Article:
Book box | Meet history buff turned spy writer Ben Macintyre

Book box |  Meet history buff turned spy writer Ben Macintyre

Dear reader,

Ben Macintyre (Sonya Dutta Choudhury)

Eight years ago I heard Ben Macintyre speak at the Jaipur Literature Festival. He had recently written A spy among friendsand captivated the evening audience with photographs and a racy story – that of Kim Philby, the young Cambridge graduate who joined British intelligence and quickly rose through the ranks, while also being a mole for the Russian KGB.

Today, spies are still in the news, and closer to home too, with the recent example of the diplomatic row between India and Canada over the alleged involvement of Indian agents in an assassination plot .

It is disconcerting to know the truth behind the dark reports of deception and duplicity. This is where I turn to spy stories: here are all the reasons why we need to read spy stories. And no one tells them better than historian turned spy novelist Ben Macintyre.

Earlier this year I met Macintyre, once again at JLF. We talked about his childhood in Oxford, his friendship with John le Carré, and the techniques he uses to make his real-life stories so racy. Here are edited excerpts from our conversation.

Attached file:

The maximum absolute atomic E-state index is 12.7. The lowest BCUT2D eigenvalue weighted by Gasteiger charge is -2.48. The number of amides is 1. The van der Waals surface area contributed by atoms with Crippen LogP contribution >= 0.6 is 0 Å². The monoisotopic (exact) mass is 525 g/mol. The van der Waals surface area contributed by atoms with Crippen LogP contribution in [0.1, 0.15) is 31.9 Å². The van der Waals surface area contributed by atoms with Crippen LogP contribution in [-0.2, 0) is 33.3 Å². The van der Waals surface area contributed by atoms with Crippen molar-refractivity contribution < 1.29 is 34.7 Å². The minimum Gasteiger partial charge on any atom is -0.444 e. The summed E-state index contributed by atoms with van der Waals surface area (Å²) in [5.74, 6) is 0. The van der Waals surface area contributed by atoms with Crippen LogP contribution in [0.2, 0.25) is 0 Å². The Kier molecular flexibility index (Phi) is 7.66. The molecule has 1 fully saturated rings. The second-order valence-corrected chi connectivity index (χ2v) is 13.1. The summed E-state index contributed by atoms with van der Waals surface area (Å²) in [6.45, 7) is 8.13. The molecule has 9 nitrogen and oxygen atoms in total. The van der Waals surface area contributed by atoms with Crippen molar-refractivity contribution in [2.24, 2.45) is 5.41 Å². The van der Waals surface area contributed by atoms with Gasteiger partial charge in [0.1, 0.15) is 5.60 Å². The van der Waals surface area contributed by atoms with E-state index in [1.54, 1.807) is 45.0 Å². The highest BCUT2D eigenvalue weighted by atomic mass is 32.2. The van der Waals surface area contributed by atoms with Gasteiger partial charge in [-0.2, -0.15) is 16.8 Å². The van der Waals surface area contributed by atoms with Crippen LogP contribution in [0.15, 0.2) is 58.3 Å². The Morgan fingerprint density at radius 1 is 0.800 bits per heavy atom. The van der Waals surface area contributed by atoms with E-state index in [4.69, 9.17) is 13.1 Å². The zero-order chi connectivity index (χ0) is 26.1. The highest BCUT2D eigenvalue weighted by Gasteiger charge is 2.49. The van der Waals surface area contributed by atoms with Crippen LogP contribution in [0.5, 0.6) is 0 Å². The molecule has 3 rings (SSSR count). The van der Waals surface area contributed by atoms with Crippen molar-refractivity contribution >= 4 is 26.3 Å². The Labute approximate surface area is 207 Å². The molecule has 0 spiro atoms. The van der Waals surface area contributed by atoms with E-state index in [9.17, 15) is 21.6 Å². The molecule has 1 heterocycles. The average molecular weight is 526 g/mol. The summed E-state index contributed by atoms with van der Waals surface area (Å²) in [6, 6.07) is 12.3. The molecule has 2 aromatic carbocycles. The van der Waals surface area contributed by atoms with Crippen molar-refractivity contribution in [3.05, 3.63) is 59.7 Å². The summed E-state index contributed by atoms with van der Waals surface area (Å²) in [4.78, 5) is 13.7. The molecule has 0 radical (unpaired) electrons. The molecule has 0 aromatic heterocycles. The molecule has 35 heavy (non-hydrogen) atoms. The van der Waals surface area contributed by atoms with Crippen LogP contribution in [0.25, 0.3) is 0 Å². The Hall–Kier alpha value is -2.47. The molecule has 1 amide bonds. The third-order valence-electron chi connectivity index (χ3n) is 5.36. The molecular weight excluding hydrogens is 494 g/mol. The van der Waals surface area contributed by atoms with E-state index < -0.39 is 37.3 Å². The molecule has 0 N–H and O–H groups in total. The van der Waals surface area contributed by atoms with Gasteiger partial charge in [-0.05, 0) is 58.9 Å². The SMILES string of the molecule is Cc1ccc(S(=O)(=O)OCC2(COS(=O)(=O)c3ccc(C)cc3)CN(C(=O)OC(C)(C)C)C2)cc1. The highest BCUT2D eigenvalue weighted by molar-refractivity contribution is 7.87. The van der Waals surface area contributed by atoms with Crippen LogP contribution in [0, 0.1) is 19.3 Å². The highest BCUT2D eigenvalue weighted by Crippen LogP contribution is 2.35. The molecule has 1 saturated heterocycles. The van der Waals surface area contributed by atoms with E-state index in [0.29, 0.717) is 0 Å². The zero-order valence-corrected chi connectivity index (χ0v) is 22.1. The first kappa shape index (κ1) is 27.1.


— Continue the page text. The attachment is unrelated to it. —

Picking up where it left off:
Tell us about your childhood reading

I was born in Oxford, where my father taught history at the university. He loved telling historical stories. So story was at the heart of our growth. My brother and sister also ended up studying history and the conversation at home was all about history, my poor mother, I think it must have driven her crazy.

I read a lot of children’s novels, people like Geoffrey Trease, no one reads him now. But his books were sort of historical novels for teenagers, and that’s what I grew up with. RJ Unstead was a great historian of storytelling from the 1970s and 1980s.

You were born in Oxford. Why did you choose to study history at Cambridge?

My father insisted on not letting us go to Oxford. He was head of the history department at his university and he would have ended up teaching us, which would have been terrible. He wanted us to go somewhere else, which is absolutely true. So we all went to Cambridge (my brother, my sister and me). And we all made history.

To what extent have your father’s writings influenced yours?

My father was a learned historian. He believed in the whole apparatus of historical research. He died very young. But we had a lot of great conversations about our different styles. My historical writing is narrative-driven. Every word in them is true. But they are told as stories. We were different types of historians, but I loved it.

Your stories are full of history. And yet, how can you write so much about the psychology of a spy?